The fifth episode of the new Global TV series “Family Law”1 deals with family members who go to court to fight about who should be the attorney for personal care of Helen, the family matriarch. Helen suffers from Alzherimers. She resides in an assisted living facility and has struck up a sexual relationship with another resident. Helen’s husband, Ira, is fighting to stop the romantic relationship, for obvious reasons. Helen’s daughter wants her mother to be happy and therefore thinks she should be entitled to continue with her affair.
Given the format and the purpose of the show (to be entertaining), it’s not surprising that many of the issues addressed in a real court proceeding were missing from this show. There was no legal analysis of what constitutes sexual assault, nor the balancing of a duty to protect the vulnerable while respecting the right of the aged to personal autonomy in their decision making. While television writing has the flexibility to gloss over these issues, for lawyers and people who deal with them in real life, it’s important to examine the law.
The increase of sex among residents in nursing homes suggests that this issue might become more of a flash point.2 Charles Wagner of our office addressed this issue at his presentation at STEP Canada’s 20th National Conference on May 28-29th, 2018. He wrote:
Consider the following situation from the perspective of the decision-maker: An elderly mother has lived her entire life adhering to a religion that forbids sex outside of marriage. She appoints her son as her decision-maker. The mother develops dementia and is forced to live in a long-term care facility. While in the care facility, the mother begins having a sexual liaison with a man, despite the fact that she is still married. What are the rights and obligations of the son? Of the mother? In our hypothetical scenario, the son’s moral compass might be offended by the thought of his elderly mother having sex outside of marriage, or with someone other than her husband. However, if the mother is capable of consenting to sexual activity, it is beyond the son’s scope of authority to restrict that activity. Equally important, if mother does not have capacity to consent to sex, the son cannot consent on her behalf and might have an obligation to intercede.3
Using the fact scenario set out in the television show, the first question is whether it is a breach of fiduciary duty to permit the relationship to continue? The pivotal issue would be Helen’s capacity. If Helen was incapable of consenting to sex, then allowing it to happen is a crime.4 It is nothing short of sexual assault. Also missing was any real analysis of the legal duty of the decision-maker. Does the daughter’s failure to intervene constitute a profound breach of fiduciary duty? If Helen lacked the insight necessary to understand the information that is relevant to making a decision concerning having sex, it was incumbent on the decision maker to prevent further sexual encounters.5
Our laws governing the role of an attorney for personal care are set out in the Substitute Decisions Act.6 Section 66(4) makes it clear that decisions made on behalf of an incapable person must take into account that person’s “best interests”. The legislation outlines what needs to be taken into account when making that determination. One must balance previously held values and beliefs, current wishes, quality of life and any benefit the person will obtain as well as the risk of harm. It, therefore, behooves decision-makers and their lawyers to review the legislation when faced with these issues.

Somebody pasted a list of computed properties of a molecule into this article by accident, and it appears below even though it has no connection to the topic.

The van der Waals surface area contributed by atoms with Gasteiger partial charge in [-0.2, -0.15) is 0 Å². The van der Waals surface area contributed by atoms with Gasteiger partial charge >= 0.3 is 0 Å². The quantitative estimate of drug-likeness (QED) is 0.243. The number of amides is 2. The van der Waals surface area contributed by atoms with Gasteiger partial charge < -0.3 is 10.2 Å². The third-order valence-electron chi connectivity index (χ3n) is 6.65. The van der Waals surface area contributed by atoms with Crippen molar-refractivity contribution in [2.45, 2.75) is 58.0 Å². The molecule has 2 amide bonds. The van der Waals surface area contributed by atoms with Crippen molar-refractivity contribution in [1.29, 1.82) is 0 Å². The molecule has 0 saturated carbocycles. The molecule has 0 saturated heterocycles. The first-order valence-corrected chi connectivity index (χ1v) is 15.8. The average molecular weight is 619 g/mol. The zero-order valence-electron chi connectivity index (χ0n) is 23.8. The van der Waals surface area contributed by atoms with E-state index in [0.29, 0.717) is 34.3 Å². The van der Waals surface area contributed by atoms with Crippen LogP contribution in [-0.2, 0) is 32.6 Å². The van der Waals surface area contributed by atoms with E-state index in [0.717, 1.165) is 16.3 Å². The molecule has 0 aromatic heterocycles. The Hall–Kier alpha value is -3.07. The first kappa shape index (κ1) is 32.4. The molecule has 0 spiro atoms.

As my colleague Charles Wagner stated in his paper, “….it always boils down to capacity. Cases like Salzman v. Salzman and R v. Comeau stand for the proposition that a person must understand all of the potential consequences of engaging in sexual behaviour. Arguably, this might include the social, cultural and religious consequences of such behaviour. If the mother is no longer capable of understanding information that she would once have considered relevant to making a decision about sex, perhaps she is incapable.” If she is incapable then the attorney for personal care should intervene and, if necessary, apply to court for directions.
If you are dealing with any issues that resemble the ones raised in this blog, we recommend you contact a qualified lawyer for advice. Careful but swift action may be necessary. Do not be misled by the quasi-improvisational nature of the dramatic legal victories depicted on screen. Nothing replaces the advice and experience of a competent lawyer to deal with these situations.
- https://www.imdb.com/title/tt11873484/ ↵
- See Sex Among Residents in Nursing Homes Increasing https://www.verywellhealth.com/sex-in-nursing-homes-197767 ↵
- C. Wagner, B. Donovan and A. Pearl, “People of Faith and Substitute Decision-Making” (STEP Canada 20th National Conference, May 28-29, 2018) ↵
- Criminal Code, RSC 1985, c C-46, ss. 271-273.2. Also see Judith Wahl, Sex in LTC – Osgoode Elder Law Certificate Program 2017 ↵
- In Ontario, there is a statutory presumption that people 16 years of age or more are capable of giving or refusing consent to personal care, and this likely includes consent to sexual expression. The evidence to override this subsection must be very persuasive. As the court stated in Re Koch, 33 OR (3d) 485 at para 219, (1997) OJ no 1487 (QL): “Compelling evidence is required to override the presumption of capacity found in s. 2(2) of the SDA and s. 4(1) of the HCCA. The nature and degree of the alleged incapacity must be demonstrated to be sufficient to warrant depriving the appellant of her right to live as she chooses. Notwithstanding the presence of some degree of impairment, the question to be asked is whether the appellant has retained sufficient capacity to satisfy the statutes. ↵
- Substitute Decisions Act, 1992, S.O. 1992, c. 30 ↵